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Forms authentication without a (visible) form

发表于2004/10/13 11:26:00  717人阅读

 

A user can browse your web-pages anonymous or as an authenticated user. This is set in the web.config of your site.

<authorization>
   <allow users="*" /> <!-- Allow all users --
>
</authorization>

By default every user can browse any page. If you want to know who is requesting, deny the access to unknown users

<authorization>
  <deny users
="?"/>
</authorization>

Now every user has to be authenticated to view a page. You set authentication on a page basis by adding sections to the web.config

<location path="AuthRequired.aspx">
  <system.web
>
    <authorization
>
     
<deny users
="?"/>
    </authorization
>
  </system.web>

</location>

Take a look at the asp.net forums app to get an idea how to use that. In a forum everybody can browse and read the posts but you have to be authenticated to (react on a) post.

ASP.NET has several ways of authentication built in: Windows integrated, Passport and forms. Using forms authentication the user is forced to a login page before visiting a page. This login page is also set from the web.config file

<authentication mode="Forms">
  <forms name
=".MyAuthCookieName"
      loginUrl="AuthenticateHere.aspx"

      protection
="All"
      timeout="30"
/>
</authentication>

On the login page the user enters a username and password which is supposed to be validated against the one or the other. When approved the code will set an authorization cookie. With this cookie the user can visit all pages shielded off without having to log in again and again. When the code issues a persistent cookie the login will persist over sessions. (Remember me).

But nothing forces you to pop up a form. Asp.Net doesn't care as long as the cookie is set. You could do this for instance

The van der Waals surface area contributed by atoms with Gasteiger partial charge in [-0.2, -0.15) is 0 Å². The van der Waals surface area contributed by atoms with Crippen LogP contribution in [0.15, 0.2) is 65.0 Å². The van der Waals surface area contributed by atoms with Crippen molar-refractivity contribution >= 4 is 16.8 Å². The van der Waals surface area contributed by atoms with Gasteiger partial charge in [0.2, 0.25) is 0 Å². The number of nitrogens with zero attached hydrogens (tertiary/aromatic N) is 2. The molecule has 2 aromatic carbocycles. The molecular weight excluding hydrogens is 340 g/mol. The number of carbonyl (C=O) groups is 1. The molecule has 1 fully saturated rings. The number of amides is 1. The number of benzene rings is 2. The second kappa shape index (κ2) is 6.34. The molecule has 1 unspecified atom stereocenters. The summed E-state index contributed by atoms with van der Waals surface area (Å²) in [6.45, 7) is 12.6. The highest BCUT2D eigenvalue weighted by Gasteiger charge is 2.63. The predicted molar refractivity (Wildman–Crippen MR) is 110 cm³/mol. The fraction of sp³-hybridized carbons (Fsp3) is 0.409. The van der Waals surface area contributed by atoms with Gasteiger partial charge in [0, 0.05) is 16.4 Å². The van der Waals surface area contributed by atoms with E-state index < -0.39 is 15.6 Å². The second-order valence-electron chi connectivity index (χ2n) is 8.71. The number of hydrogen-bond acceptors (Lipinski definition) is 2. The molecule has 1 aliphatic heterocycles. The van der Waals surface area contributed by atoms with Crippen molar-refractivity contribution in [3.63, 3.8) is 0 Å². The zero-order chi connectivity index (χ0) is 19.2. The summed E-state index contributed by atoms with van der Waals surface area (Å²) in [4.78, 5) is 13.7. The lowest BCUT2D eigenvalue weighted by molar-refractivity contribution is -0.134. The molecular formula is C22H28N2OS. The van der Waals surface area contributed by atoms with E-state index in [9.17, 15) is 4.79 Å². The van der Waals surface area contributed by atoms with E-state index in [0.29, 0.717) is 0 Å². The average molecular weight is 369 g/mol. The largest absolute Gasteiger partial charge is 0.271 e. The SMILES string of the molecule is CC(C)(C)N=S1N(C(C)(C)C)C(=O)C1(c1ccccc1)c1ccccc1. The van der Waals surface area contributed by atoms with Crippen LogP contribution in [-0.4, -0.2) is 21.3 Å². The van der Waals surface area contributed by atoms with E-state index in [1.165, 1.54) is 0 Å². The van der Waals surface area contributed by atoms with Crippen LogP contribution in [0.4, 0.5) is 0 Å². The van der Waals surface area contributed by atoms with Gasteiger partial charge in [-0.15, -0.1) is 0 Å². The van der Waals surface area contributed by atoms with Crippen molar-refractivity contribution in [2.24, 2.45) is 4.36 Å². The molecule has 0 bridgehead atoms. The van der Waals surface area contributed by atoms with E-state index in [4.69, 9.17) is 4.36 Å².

private void AuthenticateHere_Init(object sender, System.EventArgs e)
{
   if (isValidAddress(Context.Request.UserHostAddress))
   {
      System.Web.Security.FormsAuthentication.SetAuthCookie(Context.Request.UserHostAddress, false
);
      string redirectUrl = Page.Request.QueryString["ReturnUrl"
];
      if (redirectUrl != null
)
      {
         Page.Response.Redirect(redirectUrl);
         Page.Response.End();
      }
   }
}

Right in the start of the pages lifecycle, in the init event of the page the cookie is set. Why the user deserves an authentication cookie is up to you, here I use a custom method IsValidAdress. After setting the cookie the response is ended and the app is redirected to the page requesting the authentication. FormsAuthentication passes the url in the querystring. In the browser toolbar you will see the Authenticate page being hit, on a succefull authentication the visual page itself jumps directly to the page requested in the querystring.

The nice thing about forms authentication that it is completely set from the web.config. This way you can hook your own authentication into an existing app. Like asp.net forums.

Peter

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